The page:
Matthew Hood's objectSort (http://my.php.net/manual/en/function.sort.php#75036), which i found very convenient for sorting objects.

this does the reverse, it sorts according to the key
selected for the object but in reverse order.
and having both sort methods allows consistency and convenience for sorting objects, if speed isn't your major concern.

the only change ( apart form data being reworded as object )  is the use of < instead of > in the original.
you could of couse incorporate all in one routine, but why
complicate matters.

<?php
   
function objectRSort(&$object, $key)
    {
        for (
$i = count($object) - 1; $i >= 0; $i--)
        {
         
$swapped = false;
          for (
$j = 0; $j < $i; $j++)
          {
               if (
$object[$j]->$key < $object[$j + 1]->$key)
               {
                   
$tmp = $object[$j];
                   
$object[$j] = $object[$j + 1];      
                   
$object[$j + 1] = $tmp;
                   
$swapped = true;
               }
          }
          if (!
$swapped) return;
        }
    }
?>
lucazd at gmail dot com
26-Sep-2008 08:04
Please, think twice before creating (and posting) your homemade solution for ordering an array by a field.

PHP already has a solution for this; usort, which is about x40 faster than any other solution.

If creating a callback for each case hurts, you can do something like this:

<?php
/**
 * @author Lucas Dománico
 */
class util {
    static private
$sortfield = null;
    static private
$sortorder = 1;
    static private function
sort_callback(&$a, &$b) {
        if(
$a[self::$sortfield] == $b[self::$sortfield]) return 0;
        return (
$a[self::$sortfield] < $b[self::$sortfield])? -self::$sortorder : self::$sortorder;
    }
    static function
sort(&$v, $field, $asc=true) {
       
self::$sortfield = $field;
       
self::$sortorder = $asc? 1 : -1;
       
usort($v, array('util', 'sort_callback'));
    }
}

# Usage:
for($i=0; $i<1000 ;$i++) {
 
$v[] = array('score'=>rand(1,10000));
}
util::sort($v, 'score');

?>
www at designdetector dot com
09-Sep-2008 02:43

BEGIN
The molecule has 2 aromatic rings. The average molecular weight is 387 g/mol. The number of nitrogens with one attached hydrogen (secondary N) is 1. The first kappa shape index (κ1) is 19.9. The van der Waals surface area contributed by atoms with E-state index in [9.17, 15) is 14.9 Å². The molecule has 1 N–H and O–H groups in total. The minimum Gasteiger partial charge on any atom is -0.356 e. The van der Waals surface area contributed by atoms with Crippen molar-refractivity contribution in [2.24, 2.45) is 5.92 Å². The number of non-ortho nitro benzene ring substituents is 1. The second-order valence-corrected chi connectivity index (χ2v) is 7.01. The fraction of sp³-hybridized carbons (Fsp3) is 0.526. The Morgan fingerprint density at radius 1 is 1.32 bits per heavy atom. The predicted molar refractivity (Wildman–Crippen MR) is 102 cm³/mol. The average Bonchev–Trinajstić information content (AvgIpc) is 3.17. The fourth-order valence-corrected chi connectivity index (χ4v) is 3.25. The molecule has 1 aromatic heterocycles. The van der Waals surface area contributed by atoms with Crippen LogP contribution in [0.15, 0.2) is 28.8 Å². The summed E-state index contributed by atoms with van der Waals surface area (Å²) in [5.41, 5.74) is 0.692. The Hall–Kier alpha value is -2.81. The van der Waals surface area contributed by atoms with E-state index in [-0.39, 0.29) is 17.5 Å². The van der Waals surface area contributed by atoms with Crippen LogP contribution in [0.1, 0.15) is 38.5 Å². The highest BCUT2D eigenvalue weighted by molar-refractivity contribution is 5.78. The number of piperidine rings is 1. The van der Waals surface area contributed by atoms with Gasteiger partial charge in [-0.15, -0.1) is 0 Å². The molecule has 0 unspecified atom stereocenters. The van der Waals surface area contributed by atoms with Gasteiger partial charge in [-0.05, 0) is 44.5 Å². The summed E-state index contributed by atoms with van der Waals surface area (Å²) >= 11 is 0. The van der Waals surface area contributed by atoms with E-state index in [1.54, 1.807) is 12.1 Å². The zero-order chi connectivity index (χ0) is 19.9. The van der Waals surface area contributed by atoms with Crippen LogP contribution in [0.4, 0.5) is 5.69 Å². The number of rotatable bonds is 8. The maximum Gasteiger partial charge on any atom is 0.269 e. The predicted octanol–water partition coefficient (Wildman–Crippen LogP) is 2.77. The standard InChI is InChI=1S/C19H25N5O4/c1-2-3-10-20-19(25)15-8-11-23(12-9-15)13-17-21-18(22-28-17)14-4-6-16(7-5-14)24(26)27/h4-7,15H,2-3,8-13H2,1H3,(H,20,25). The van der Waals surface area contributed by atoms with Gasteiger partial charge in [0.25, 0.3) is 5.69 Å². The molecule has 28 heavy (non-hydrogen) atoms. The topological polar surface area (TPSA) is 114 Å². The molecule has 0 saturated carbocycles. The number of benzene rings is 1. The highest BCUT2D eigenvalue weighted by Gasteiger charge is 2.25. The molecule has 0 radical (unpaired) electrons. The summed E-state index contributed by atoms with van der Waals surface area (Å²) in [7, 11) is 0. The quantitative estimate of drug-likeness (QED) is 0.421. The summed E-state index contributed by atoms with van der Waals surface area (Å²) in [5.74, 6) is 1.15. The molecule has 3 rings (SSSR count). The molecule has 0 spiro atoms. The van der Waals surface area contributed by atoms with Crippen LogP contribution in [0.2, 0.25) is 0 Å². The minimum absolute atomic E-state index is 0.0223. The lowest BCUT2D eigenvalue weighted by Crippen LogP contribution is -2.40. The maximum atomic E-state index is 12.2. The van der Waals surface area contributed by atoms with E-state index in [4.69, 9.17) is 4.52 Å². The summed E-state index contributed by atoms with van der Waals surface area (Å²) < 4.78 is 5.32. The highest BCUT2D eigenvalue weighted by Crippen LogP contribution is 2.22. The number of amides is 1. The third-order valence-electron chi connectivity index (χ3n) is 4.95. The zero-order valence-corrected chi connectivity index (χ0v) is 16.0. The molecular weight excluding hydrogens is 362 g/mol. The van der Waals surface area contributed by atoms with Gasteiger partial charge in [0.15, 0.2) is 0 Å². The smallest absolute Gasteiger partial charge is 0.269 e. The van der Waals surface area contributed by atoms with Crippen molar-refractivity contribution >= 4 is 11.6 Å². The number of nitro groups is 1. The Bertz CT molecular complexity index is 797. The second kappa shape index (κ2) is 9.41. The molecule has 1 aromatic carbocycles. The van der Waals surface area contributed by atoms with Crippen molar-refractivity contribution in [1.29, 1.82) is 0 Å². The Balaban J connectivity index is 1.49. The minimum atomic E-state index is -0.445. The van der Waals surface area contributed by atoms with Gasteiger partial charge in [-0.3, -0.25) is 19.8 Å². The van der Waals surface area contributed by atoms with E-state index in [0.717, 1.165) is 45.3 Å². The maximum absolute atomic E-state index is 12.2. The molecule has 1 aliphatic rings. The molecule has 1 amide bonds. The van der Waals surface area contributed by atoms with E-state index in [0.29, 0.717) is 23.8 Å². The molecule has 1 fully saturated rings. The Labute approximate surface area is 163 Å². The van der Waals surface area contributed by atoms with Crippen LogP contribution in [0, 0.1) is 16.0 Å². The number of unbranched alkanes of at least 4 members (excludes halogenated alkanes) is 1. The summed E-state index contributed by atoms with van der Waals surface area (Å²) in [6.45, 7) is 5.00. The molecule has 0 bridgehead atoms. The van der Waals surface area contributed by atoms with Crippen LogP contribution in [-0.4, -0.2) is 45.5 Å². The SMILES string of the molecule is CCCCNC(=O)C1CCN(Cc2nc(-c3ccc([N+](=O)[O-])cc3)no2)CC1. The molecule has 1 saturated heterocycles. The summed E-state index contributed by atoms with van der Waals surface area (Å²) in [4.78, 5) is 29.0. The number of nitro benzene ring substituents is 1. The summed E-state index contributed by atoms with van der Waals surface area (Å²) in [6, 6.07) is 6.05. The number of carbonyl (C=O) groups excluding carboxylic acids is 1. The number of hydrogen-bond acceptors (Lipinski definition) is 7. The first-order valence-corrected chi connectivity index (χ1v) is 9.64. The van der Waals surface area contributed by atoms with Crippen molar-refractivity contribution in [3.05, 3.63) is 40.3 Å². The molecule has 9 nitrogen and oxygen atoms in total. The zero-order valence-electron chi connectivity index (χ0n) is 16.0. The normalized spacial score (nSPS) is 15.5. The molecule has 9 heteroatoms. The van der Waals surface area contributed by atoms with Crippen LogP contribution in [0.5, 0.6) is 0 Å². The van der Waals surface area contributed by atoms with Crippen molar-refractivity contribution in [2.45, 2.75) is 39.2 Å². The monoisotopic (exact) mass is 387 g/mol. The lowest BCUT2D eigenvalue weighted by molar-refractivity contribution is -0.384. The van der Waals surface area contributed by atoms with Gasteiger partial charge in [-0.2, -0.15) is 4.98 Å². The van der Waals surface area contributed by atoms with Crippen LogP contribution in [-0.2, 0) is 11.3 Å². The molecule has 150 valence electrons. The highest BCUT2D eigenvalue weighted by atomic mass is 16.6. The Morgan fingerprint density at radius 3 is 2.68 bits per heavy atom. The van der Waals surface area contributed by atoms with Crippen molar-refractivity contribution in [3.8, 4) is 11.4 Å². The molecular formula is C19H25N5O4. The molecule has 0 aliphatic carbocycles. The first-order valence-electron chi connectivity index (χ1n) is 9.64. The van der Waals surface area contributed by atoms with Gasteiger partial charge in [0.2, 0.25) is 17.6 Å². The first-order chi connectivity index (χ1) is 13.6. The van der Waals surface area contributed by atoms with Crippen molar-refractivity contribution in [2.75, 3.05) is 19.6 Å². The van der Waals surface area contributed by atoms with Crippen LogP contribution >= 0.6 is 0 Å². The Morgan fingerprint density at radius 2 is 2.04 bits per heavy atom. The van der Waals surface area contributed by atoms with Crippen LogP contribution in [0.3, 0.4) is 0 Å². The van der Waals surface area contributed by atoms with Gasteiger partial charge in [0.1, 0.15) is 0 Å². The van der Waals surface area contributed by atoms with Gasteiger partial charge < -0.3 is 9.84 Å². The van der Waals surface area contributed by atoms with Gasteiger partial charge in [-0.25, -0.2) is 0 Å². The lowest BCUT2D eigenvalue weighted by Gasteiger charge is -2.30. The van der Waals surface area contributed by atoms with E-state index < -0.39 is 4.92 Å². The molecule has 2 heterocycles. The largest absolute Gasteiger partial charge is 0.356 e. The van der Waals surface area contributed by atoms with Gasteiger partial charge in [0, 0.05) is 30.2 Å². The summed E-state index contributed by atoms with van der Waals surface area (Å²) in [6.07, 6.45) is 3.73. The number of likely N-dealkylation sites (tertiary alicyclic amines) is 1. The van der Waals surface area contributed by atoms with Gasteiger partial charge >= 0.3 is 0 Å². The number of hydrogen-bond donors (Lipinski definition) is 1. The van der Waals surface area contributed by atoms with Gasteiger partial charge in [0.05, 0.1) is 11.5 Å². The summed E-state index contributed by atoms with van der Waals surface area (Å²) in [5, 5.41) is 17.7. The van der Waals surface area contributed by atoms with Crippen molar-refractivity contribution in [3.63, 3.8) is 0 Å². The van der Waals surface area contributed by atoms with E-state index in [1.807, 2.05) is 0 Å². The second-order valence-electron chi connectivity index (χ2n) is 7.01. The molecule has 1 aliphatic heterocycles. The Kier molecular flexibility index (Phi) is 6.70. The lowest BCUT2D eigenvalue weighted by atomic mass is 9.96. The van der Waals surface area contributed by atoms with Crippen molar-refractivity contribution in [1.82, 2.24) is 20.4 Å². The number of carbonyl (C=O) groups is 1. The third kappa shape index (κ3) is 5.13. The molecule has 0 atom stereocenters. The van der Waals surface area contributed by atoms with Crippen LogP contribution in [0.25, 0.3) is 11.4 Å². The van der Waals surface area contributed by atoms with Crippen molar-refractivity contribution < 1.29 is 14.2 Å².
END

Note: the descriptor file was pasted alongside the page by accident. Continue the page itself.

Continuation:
To sort an array of multiple text fields alphabetically you have to make the text lowercase before sorting the array. Otherwise PHP puts acronyms before words. You can see this in my example code. Simply store the original text field at the end of the array line and call it later from there. You can safely ignore the lowercase version which is added to the start of the array line.

<?php
echo '<pre>ORIGINAL DATA:
<br />'
;

$data = array(
'Saturn|7|8|9|0||',
'Hello|0|1|2|3||',
'SFX|5|3|2|4||',
'HP|9|0|5|6||'
);

print_r($data);

sort($data);
reset($data);

echo
'<br />RAW SORT:
<br />'
;

print_r($data);

for (
$c = 0; $c < count($data); $c++) {
    list (
$letter,$g1,$g2,$g3,$g4,$end) = explode ('|', $data[$c]);
   
$lowercase = strtolower($letter);
   
$data2[$c] = array($lowercase,$g1,$g2,$g3,$g4,$letter);
}

sort($data2);
reset($data2);

echo
'<br />LOWERCASE SORT:
<br />'
;

print_r($data2);

echo
'</pre>';
?>
matpatnik at hotmail dot com
23-Jan-2008 11:46
This function will sort entity letters eg:&eacute;

I hope that help someone

function sort_entity($array) {
    $total = count($array);
    for ($i=0;$i<$total;$i++) {
        if ($array[$i]{0} == '&') {
            $array[$i] = $array[$i]{1}.$array[$i];
        } else {
            $array[$i] = $array[$i]{0}.$array[$i];
        }
    }
    sort($array);
   
    for ($i=0;$i<$total;$i++) {
        $array[$i] = substr($array[$i],1);
    }
   
    return $array;
}
jasons at work dot com
07-Jan-2008 08:25
Update to the msort code posted by: alishahnovin

I had a problem with the msort function not being case sensitive. All capital letters A-Z would list in order then all lowercase letters would follow.

the line:
if ($item[$id]<$array[$lowest_id][$id]) {

was changed to:
if (strtolower($item[$id]) < strtolower($array[$lowest_id][$id])) {

<?php
function msort($array, $id="id", $sort_ascending=true) {
       
$temp_array = array();
        while(
count($array)>0) {
           
$lowest_id = 0;
           
$index=0;
            foreach (
$array as $item) {
                if (isset(
$item[$id])) {
                                    if (
$array[$lowest_id][$id]) {
                    if (
strtolower($item[$id]) < strtolower($array[$lowest_id][$id])) {
                       
$lowest_id = $index;
                    }
                    }
                                }
               
$index++;
            }
           
$temp_array[] = $array[$lowest_id];
           
$array = array_merge(array_slice($array, 0,$lowest_id), array_slice($array, $lowest_id+1));
        }
                if (
$sort_ascending) {
            return
$temp_array;
                } else {
                    return
array_reverse($temp_array);
                }
    }
?>
david wh thomas at gm at 1l dot c0m
03-Sep-2007 01:02
Here's a variation on the above function to sort arrays with more than one key by an arbitrary key's value.

This function allows sorting of an array of objects too

<?php
   
/**
     * Sorts an array of objects by the value of one of the object properties or array keys
     *
     * @param array $array